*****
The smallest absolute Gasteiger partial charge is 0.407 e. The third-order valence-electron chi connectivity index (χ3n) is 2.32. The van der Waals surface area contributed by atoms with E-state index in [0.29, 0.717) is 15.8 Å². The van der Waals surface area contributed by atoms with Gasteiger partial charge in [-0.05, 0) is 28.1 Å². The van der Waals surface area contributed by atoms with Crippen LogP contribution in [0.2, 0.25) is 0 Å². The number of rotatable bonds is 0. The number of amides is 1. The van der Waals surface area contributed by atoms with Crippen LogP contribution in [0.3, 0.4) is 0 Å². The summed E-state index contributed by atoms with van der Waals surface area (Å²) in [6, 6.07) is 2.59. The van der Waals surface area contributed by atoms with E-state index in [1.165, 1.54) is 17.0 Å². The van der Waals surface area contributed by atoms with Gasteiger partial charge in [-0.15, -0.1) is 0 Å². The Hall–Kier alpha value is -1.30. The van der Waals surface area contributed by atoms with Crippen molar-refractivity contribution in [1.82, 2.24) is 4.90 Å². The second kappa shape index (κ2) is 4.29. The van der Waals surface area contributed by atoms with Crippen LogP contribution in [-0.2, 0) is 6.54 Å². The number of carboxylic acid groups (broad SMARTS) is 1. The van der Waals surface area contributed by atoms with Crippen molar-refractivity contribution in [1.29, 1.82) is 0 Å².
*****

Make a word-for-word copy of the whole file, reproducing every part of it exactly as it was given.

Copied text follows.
The smallest absolute Gasteiger partial charge is 0.407 e. The third-order valence-electron chi connectivity index (χ3n) is 2.32. The van der Waals surface area contributed by atoms with E-state index in [0.29, 0.717) is 15.8 Å². The van der Waals surface area contributed by atoms with Gasteiger partial charge in [-0.05, 0) is 28.1 Å². The van der Waals surface area contributed by atoms with Crippen LogP contribution in [0.2, 0.25) is 0 Å². The number of rotatable bonds is 0. The number of amides is 1. The van der Waals surface area contributed by atoms with Crippen LogP contribution in [0.3, 0.4) is 0 Å². The summed E-state index contributed by atoms with van der Waals surface area (Å²) in [6, 6.07) is 2.59. The van der Waals surface area contributed by atoms with E-state index in [1.165, 1.54) is 17.0 Å². The van der Waals surface area contributed by atoms with Gasteiger partial charge in [-0.15, -0.1) is 0 Å². The Hall–Kier alpha value is -1.30. The van der Waals surface area contributed by atoms with Crippen molar-refractivity contribution in [1.82, 2.24) is 4.90 Å². The second kappa shape index (κ2) is 4.29. The van der Waals surface area contributed by atoms with Crippen LogP contribution in [-0.2, 0) is 6.54 Å². The number of carboxylic acid groups (broad SMARTS) is 1. The van der Waals surface area contributed by atoms with Crippen molar-refractivity contribution in [1.29, 1.82) is 0 Å².